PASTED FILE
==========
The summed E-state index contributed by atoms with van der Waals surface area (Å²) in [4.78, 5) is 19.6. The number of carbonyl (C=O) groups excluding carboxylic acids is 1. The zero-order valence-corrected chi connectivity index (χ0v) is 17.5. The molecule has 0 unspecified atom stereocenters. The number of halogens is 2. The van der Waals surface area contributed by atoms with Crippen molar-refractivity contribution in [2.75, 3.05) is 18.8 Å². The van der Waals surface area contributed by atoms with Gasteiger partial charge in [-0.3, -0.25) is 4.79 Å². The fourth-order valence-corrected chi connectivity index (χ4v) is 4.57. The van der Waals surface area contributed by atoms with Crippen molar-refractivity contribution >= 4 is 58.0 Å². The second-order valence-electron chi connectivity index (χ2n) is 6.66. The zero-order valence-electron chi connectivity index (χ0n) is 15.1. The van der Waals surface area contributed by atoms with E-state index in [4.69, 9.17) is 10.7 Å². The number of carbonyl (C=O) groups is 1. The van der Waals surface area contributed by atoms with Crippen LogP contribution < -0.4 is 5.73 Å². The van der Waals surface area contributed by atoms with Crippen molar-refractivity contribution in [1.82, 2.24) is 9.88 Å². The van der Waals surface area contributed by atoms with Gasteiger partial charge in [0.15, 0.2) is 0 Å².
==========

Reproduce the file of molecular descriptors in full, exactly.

The summed E-state index contributed by atoms with van der Waals surface area (Å²) in [4.78, 5) is 19.6. The number of carbonyl (C=O) groups excluding carboxylic acids is 1. The zero-order valence-corrected chi connectivity index (χ0v) is 17.5. The molecule has 0 unspecified atom stereocenters. The number of halogens is 2. The van der Waals surface area contributed by atoms with Crippen molar-refractivity contribution in [2.75, 3.05) is 18.8 Å². The van der Waals surface area contributed by atoms with Gasteiger partial charge in [-0.3, -0.25) is 4.79 Å². The fourth-order valence-corrected chi connectivity index (χ4v) is 4.57. The van der Waals surface area contributed by atoms with Crippen molar-refractivity contribution >= 4 is 58.0 Å². The second-order valence-electron chi connectivity index (χ2n) is 6.66. The zero-order valence-electron chi connectivity index (χ0n) is 15.1. The van der Waals surface area contributed by atoms with E-state index in [4.69, 9.17) is 10.7 Å². The number of carbonyl (C=O) groups is 1. The van der Waals surface area contributed by atoms with Crippen LogP contribution < -0.4 is 5.73 Å². The van der Waals surface area contributed by atoms with Crippen molar-refractivity contribution in [1.82, 2.24) is 9.88 Å². The van der Waals surface area contributed by atoms with Gasteiger partial charge in [0.15, 0.2) is 0 Å².